As the blurb commenter of A. S. Byatt’s The Matisse Stories says, “[E]ach of A. S. Byatt’s narratives is in some way inspired by a painting of Henri Matisse, [and] each is also about the intimate connection between seeing and feeling–about the ways in which a glance we meant to be casual may suddenly call forth the deepest reserves of our being.” When one researches the works of Matisse, the two words that are most closely associated with him are draughtsmanship and color. Draughtsmanship has special affinities to seeing line, just as color has special relationships to experiencing emotion. In her series of three short stories relating to Matisse, A. S. Byatt pays tribute to draughtsmanship and color, not only by discussing things to do with Matisse and by making her characters interested in him as someone they themselves are either aware of as a cultural figure or want to follow as an inspiration, but also by embodying qualities of good fictional draughtsmanship and color in her stories themselves.
The first story, “Medusa’s Ankles,” follows the developing relationship of a middle-aged woman with her hairdresser Lucian, which is begun when she sees a Rosy Nude of Matisse’s used as an ornament in the hair salon and walks in on impulse. Though the draughtsmanship of the story shows that the people in the salon are in reality constantly a disappointment to the patron’s attempts to develop a roseate view of life, her sense of emotional color overcomes the negative things she notices (for example, when the renovation of the salon goes through a less than sympathetic actual color scheme). Thus in the first story, for a long stretch of the plot, the “line” of the story and the “color” are at odds, at war with each other in a creative way.
Because Lucian, in contrast with the stereotypical conversational habits of hairdressers, focuses on his own life story rather than on hers, the patron does not become involved with it, and is even mildly irritated by the relation of it, until Lucian dwells too long on his wife’s thick ankles, one of the petty things driving him into the arms of his girlfriend. Then the patron realizes that she too is a middle-aged woman with thick ankles, and becomes irate and destructive, supposedly because she doesn’t like the way her hair is done (by an assistant that one time instead of by Lucian himself). One sees that in the “line” of the story, Lucian has rejected the patron twice, not only in his “shadow plot” rejection of his own wife, but in this time passing her hair styling on to an assistant. The “colors” of the salon, the delicate combinations of cream and pink which have given way to steel, “storm-grey” and black and white, are “clarified” out by her wrathful destruction of the salon, which resolves itself because Lucian says insurance will pay, and he’s getting out of the salon business anyway. The final irony is of course that later at home the patron’s husband, who doesn’t normally notice her hair, comes out with an interesting remark:”‘You look different. You’ve had your hair done. I like it. You look lovely. It takes twenty years off you. You should have it done more often.’ And he came over and kissed her on the shorn nape of her neck, quite as he used to do.” At this point, though there is no longer a place for the patron to get her hair done unless she goes somewhere else, the line and the color of the story have otherwise reached a peaceful resolution.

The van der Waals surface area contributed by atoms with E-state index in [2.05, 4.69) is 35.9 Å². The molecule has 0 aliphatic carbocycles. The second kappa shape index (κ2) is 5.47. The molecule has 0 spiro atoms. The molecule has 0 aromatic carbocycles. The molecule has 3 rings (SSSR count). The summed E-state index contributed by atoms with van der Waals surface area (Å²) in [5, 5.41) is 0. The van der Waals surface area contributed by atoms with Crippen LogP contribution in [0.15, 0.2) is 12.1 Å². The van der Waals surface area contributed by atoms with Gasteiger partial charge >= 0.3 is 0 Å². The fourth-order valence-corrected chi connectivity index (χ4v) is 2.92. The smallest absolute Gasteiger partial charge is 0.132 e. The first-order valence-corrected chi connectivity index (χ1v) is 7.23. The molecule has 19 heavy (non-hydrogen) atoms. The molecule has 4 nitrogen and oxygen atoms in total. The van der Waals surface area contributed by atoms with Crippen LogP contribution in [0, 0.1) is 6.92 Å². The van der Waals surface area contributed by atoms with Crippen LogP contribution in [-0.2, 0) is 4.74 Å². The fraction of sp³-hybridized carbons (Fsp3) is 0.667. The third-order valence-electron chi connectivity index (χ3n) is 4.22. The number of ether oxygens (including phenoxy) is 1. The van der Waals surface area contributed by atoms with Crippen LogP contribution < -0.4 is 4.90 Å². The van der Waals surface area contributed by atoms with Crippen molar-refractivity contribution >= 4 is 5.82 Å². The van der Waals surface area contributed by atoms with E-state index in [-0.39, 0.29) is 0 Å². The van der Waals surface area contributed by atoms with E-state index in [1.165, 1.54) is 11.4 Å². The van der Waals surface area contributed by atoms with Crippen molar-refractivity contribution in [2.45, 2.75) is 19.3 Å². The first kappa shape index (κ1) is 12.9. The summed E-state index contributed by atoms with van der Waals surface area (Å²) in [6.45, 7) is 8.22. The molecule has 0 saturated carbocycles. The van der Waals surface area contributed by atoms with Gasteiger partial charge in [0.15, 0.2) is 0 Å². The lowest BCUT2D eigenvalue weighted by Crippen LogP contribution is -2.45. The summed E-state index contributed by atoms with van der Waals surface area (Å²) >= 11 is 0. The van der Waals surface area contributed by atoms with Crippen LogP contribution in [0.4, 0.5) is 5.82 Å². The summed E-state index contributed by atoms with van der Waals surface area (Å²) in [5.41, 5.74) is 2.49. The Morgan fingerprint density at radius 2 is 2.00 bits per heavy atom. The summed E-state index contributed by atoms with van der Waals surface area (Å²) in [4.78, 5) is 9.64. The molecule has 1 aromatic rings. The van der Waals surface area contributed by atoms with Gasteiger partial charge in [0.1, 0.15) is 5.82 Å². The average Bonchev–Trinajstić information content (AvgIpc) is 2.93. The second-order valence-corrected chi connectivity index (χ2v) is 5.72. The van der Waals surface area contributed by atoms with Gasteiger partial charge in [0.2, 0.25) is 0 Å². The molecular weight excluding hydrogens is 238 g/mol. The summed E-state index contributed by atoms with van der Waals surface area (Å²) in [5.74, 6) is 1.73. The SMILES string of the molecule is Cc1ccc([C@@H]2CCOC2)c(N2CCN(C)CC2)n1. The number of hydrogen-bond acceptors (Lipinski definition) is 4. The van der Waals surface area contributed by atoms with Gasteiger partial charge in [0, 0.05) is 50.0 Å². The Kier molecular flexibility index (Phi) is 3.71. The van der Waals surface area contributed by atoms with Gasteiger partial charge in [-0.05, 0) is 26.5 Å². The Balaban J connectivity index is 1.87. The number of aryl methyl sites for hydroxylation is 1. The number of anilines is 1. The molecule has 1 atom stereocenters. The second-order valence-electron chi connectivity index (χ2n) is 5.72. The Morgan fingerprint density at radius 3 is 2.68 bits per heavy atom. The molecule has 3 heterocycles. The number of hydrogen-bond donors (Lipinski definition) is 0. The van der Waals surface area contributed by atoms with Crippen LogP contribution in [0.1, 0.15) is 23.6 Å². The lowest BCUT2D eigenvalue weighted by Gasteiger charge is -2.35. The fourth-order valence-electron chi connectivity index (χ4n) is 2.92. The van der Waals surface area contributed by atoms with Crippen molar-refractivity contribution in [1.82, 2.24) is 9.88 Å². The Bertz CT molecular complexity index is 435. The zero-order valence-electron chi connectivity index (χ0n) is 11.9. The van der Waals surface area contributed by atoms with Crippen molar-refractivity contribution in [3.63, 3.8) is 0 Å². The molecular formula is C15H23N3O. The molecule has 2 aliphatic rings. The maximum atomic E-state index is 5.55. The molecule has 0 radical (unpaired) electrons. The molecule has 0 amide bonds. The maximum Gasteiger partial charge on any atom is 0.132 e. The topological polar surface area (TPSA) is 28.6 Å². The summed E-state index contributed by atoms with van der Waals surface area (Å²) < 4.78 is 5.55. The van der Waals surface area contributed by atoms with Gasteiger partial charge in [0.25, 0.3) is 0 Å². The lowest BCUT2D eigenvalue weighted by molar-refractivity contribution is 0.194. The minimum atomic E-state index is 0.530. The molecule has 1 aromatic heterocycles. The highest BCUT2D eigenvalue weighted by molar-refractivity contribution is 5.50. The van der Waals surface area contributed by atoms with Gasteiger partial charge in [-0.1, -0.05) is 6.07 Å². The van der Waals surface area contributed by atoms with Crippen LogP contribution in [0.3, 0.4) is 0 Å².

The second story, “Art Work,” begins with a direct “quote” from Matisse in the sense that it is a word-picture of a Matisse painting, Le Silence habité des maisons, and is a domestic scene of a mother and child together over a book, under a “totem” picture on the wall. But the story which follows is about the domestic life of two married artists with two children, and how they get along with Mrs. Sheba Brown, their housekeeper. For she is the “totem” in their lives, and comes to dominate the scene in the way totems do. All of the characters and objects in the story are described in language which strives to paint a verbal picture, replete with shapes and color words, even to what may seem, to a reader uninitiated to Byatt’s way of making points, a callous degree. For example, with no outright emotional color words but with literal color words, Mrs. Brown’s bruises and discolorations at the hands of a man with whom she has been close are “painted.” The distance in this relation is obviously meant to depict the distance the family keeps from involvement with Mrs. Brown, though their relations are friendly on the surface. There are also many descriptions of the interiors of rooms, as if Matisse were himself observing.